A lot of women are worried that running a business will conflict with their ability to take care of their family and be the mothers and wives they want to be. Xin is living proof that it can be done and that family is no excuse. Raised with little money in communist China, Xin, after studying in Britain and working in commercial banking, moved back to China to found a real estate empire. Today, she is worth $2 billion. But she doesn't let running a multi-billion-dollar company get the way of being a great mom and wife.

I don't do evening business dinners and I don't do weekends…We don't do too much socializing. On the weekends I do the usual parental things, going to the boys' football tournaments or getting out for a hike along the Great Wall.

Read more about Xin's amazing entrepreneurial story here.

My children are very young, so they require a lot of my presence. I try to take only short trips, or when I have to make long trips, I always take them with me. Sometimes it is a little inconvenient, but all in all it works out. Like the May (Labor Day) holidays for instance. The children have two weeks of holiday and I needed to be in the US to speak at the Harvard China Review and then the Asia Society in New York. So I took them along. Some days we work and some days we play; I am so used to mixing all these trips together.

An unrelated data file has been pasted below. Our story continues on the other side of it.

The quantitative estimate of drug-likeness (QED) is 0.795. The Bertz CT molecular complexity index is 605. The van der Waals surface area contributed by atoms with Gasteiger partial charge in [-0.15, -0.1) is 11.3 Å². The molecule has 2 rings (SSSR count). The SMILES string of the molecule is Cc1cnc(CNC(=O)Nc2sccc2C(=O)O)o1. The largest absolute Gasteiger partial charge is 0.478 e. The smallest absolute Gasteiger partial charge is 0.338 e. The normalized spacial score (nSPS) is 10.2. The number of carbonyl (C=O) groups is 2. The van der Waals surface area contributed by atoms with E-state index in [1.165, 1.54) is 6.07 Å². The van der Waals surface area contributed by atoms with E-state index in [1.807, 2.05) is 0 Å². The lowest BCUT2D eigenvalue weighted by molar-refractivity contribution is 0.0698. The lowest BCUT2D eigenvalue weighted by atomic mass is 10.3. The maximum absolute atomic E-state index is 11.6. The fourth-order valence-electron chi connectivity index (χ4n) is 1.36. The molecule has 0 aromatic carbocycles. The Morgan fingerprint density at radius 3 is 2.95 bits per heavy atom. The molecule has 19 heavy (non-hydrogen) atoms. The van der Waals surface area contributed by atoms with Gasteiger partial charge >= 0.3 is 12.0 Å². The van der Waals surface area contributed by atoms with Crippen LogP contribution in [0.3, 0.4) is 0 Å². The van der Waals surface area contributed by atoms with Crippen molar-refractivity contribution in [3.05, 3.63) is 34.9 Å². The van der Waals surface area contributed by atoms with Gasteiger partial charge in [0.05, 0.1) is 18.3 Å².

From Women at the Top.

On a higher purpose for starting a company that money

Weili Dai, Founder of Marvell Technology

Dai, an immigrant who came to America knowing hardly any English is a self-made billionaire on one of the hardest industries for women-tech. The company she co-founded, Marvell Technology, is one of the largest in the world for its industry and her personal wealth is reported to be $720 million.

Yet, Dai is clear that she was never in it just for the money. Rather she followed her passions and had a clear purpose that carried her forward in her entrepreneurial dreams. The byproduct was wealth.

Everybody needs to have a good sense of pride as they think about how they impact people, the world, their industry. They have to take a deep breath and ask, 'Is this something that makes me proud? Am I making a positive impact?' Why do I say this? Because you have to think long term. It's about doing business in a beautiful way.

Read more at "Conducting Greatness".

Original publish date: March 31, 2016